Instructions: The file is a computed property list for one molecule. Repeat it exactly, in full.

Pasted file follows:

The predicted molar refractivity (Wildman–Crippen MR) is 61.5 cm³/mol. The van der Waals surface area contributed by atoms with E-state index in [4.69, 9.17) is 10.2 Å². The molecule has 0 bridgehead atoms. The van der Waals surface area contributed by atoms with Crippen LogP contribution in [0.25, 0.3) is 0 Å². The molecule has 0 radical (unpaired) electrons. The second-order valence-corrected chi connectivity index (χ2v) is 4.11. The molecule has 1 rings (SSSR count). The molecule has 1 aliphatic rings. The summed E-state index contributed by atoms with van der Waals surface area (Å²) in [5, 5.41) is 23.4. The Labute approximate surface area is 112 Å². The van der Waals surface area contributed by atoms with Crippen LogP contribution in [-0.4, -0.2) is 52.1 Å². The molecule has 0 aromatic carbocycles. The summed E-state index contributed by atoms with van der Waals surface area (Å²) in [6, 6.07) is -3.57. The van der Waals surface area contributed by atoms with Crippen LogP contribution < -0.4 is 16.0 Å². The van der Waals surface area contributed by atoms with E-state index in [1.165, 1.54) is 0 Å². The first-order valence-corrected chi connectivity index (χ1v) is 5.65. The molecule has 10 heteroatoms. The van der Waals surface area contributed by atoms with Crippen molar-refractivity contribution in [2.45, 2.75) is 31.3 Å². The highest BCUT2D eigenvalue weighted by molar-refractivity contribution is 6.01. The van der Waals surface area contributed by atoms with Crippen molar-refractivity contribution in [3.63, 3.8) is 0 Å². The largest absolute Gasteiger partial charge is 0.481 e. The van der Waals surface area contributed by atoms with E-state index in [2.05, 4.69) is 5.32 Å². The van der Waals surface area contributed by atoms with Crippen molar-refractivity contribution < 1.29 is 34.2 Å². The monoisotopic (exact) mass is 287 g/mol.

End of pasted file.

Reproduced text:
The predicted molar refractivity (Wildman–Crippen MR) is 61.5 cm³/mol. The van der Waals surface area contributed by atoms with E-state index in [4.69, 9.17) is 10.2 Å². The molecule has 0 bridgehead atoms. The van der Waals surface area contributed by atoms with Crippen LogP contribution in [0.25, 0.3) is 0 Å². The molecule has 0 radical (unpaired) electrons. The second-order valence-corrected chi connectivity index (χ2v) is 4.11. The molecule has 1 rings (SSSR count). The molecule has 1 aliphatic rings. The summed E-state index contributed by atoms with van der Waals surface area (Å²) in [5, 5.41) is 23.4. The Labute approximate surface area is 112 Å². The van der Waals surface area contributed by atoms with Crippen LogP contribution in [-0.4, -0.2) is 52.1 Å². The molecule has 0 aromatic carbocycles. The summed E-state index contributed by atoms with van der Waals surface area (Å²) in [6, 6.07) is -3.57. The van der Waals surface area contributed by atoms with Crippen LogP contribution < -0.4 is 16.0 Å². The van der Waals surface area contributed by atoms with E-state index in [1.165, 1.54) is 0 Å². The first-order valence-corrected chi connectivity index (χ1v) is 5.65. The molecule has 10 heteroatoms. The van der Waals surface area contributed by atoms with Crippen molar-refractivity contribution in [2.45, 2.75) is 31.3 Å². The highest BCUT2D eigenvalue weighted by molar-refractivity contribution is 6.01. The van der Waals surface area contributed by atoms with Crippen molar-refractivity contribution in [3.63, 3.8) is 0 Å². The largest absolute Gasteiger partial charge is 0.481 e. The van der Waals surface area contributed by atoms with E-state index in [2.05, 4.69) is 5.32 Å². The van der Waals surface area contributed by atoms with Crippen molar-refractivity contribution < 1.29 is 34.2 Å². The monoisotopic (exact) mass is 287 g/mol.